BILL ANALYSIS                                                                                                                                                                                                    



                                                                    AB 1785


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          CONCURRENCE IN SENATE AMENDMENTS


          AB  
          1785 (Quirk)


          As Amended  August 3, 2016


          Majority vote


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          |ASSEMBLY:  |48-22 |(May 31, 2016) |SENATE: |23-13 |(August 17,      |
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          Original Committee Reference:  TRANS.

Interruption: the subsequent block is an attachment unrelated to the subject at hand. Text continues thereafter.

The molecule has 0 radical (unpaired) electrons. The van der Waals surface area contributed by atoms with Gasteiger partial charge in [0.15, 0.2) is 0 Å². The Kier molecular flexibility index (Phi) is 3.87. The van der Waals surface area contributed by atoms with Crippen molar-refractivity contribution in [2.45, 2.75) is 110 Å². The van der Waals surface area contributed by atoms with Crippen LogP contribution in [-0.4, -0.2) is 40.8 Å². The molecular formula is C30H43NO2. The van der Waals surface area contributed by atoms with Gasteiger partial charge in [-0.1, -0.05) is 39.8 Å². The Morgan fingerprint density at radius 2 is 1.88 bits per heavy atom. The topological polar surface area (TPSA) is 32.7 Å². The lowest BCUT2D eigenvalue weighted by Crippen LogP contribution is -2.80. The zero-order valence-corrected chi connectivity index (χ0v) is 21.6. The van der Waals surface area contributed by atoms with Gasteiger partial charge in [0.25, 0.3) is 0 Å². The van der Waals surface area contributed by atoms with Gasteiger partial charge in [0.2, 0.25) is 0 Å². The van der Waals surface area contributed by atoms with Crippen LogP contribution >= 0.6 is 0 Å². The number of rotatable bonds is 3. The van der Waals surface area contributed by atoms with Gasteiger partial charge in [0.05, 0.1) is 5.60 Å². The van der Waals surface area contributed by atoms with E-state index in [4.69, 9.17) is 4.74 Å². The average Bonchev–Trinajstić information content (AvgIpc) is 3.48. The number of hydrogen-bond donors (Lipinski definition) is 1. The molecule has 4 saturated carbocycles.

SUMMARY:  Repeals and recasts the prohibition on the use of an  
          electronic wireless communications device while driving.


          The Senate amendments: 


          1)Provide that a handheld wireless telephone or electronic  
            wireless communications device may also be operated while the  
            driver is operating a motor vehicle if the device is mounted  
            on or affixed to the vehicle's dashboard or center console in  
            a manner that does not hinder the driver's view of the road. 


          2)Make other minor, technical changes.


          EXISTING LAW:  








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          1)Prohibits a person from driving a motor vehicle while using an  
            electronic wireless communications device to write, send, or  
            read a text-based communication, unless the electronic  
            wireless communications device is specifically designed and